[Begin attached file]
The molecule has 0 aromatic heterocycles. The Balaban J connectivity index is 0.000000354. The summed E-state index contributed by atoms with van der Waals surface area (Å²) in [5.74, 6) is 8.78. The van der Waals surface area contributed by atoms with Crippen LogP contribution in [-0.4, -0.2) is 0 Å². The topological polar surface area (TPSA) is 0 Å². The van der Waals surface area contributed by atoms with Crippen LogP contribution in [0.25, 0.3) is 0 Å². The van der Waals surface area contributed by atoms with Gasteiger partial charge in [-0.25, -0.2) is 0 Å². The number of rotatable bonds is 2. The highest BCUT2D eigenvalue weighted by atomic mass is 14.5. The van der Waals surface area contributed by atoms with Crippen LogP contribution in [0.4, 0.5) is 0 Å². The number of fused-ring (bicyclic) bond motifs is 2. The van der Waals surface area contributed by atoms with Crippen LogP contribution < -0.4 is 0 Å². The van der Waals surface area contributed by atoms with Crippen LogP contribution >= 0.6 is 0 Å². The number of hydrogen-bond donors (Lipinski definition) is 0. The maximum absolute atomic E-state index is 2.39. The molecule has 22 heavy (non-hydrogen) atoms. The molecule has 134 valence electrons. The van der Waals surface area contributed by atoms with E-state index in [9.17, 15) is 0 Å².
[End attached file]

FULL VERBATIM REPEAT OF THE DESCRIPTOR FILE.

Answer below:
The molecule has 0 aromatic heterocycles. The Balaban J connectivity index is 0.000000354. The summed E-state index contributed by atoms with van der Waals surface area (Å²) in [5.74, 6) is 8.78. The van der Waals surface area contributed by atoms with Crippen LogP contribution in [-0.4, -0.2) is 0 Å². The topological polar surface area (TPSA) is 0 Å². The van der Waals surface area contributed by atoms with Crippen LogP contribution in [0.25, 0.3) is 0 Å². The van der Waals surface area contributed by atoms with Gasteiger partial charge in [-0.25, -0.2) is 0 Å². The number of rotatable bonds is 2. The highest BCUT2D eigenvalue weighted by atomic mass is 14.5. The van der Waals surface area contributed by atoms with Crippen LogP contribution in [0.4, 0.5) is 0 Å². The number of fused-ring (bicyclic) bond motifs is 2. The van der Waals surface area contributed by atoms with Crippen LogP contribution < -0.4 is 0 Å². The van der Waals surface area contributed by atoms with Crippen LogP contribution >= 0.6 is 0 Å². The number of hydrogen-bond donors (Lipinski definition) is 0. The maximum absolute atomic E-state index is 2.39. The molecule has 22 heavy (non-hydrogen) atoms. The molecule has 134 valence electrons. The van der Waals surface area contributed by atoms with E-state index in [9.17, 15) is 0 Å².